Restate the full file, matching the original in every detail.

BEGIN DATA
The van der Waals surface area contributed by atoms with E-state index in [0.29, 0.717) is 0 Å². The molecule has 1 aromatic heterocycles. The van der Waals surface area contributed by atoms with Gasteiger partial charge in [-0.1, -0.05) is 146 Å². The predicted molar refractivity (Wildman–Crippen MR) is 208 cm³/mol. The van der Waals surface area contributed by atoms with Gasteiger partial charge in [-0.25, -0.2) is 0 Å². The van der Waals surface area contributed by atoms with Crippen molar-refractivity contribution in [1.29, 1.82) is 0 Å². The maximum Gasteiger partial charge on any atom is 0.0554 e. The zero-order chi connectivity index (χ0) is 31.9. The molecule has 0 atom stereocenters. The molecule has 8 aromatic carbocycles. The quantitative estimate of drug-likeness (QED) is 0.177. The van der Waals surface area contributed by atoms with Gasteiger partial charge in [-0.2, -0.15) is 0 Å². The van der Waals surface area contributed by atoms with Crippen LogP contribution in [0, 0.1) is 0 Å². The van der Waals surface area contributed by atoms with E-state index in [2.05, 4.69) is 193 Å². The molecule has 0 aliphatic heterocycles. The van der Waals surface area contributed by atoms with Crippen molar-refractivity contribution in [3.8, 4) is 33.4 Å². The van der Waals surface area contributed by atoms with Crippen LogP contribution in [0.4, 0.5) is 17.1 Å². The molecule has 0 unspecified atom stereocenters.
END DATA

The van der Waals surface area contributed by atoms with E-state index in [0.29, 0.717) is 0 Å². The molecule has 1 aromatic heterocycles. The van der Waals surface area contributed by atoms with Gasteiger partial charge in [-0.1, -0.05) is 146 Å². The predicted molar refractivity (Wildman–Crippen MR) is 208 cm³/mol. The van der Waals surface area contributed by atoms with Gasteiger partial charge in [-0.25, -0.2) is 0 Å². The van der Waals surface area contributed by atoms with Crippen molar-refractivity contribution in [1.29, 1.82) is 0 Å². The maximum Gasteiger partial charge on any atom is 0.0554 e. The zero-order chi connectivity index (χ0) is 31.9. The molecule has 0 atom stereocenters. The molecule has 8 aromatic carbocycles. The quantitative estimate of drug-likeness (QED) is 0.177. The van der Waals surface area contributed by atoms with Gasteiger partial charge in [-0.2, -0.15) is 0 Å². The van der Waals surface area contributed by atoms with Crippen LogP contribution in [0, 0.1) is 0 Å². The van der Waals surface area contributed by atoms with E-state index in [2.05, 4.69) is 193 Å². The molecule has 0 aliphatic heterocycles. The van der Waals surface area contributed by atoms with Crippen molar-refractivity contribution in [3.8, 4) is 33.4 Å². The van der Waals surface area contributed by atoms with Crippen LogP contribution in [0.4, 0.5) is 17.1 Å². The molecule has 0 unspecified atom stereocenters.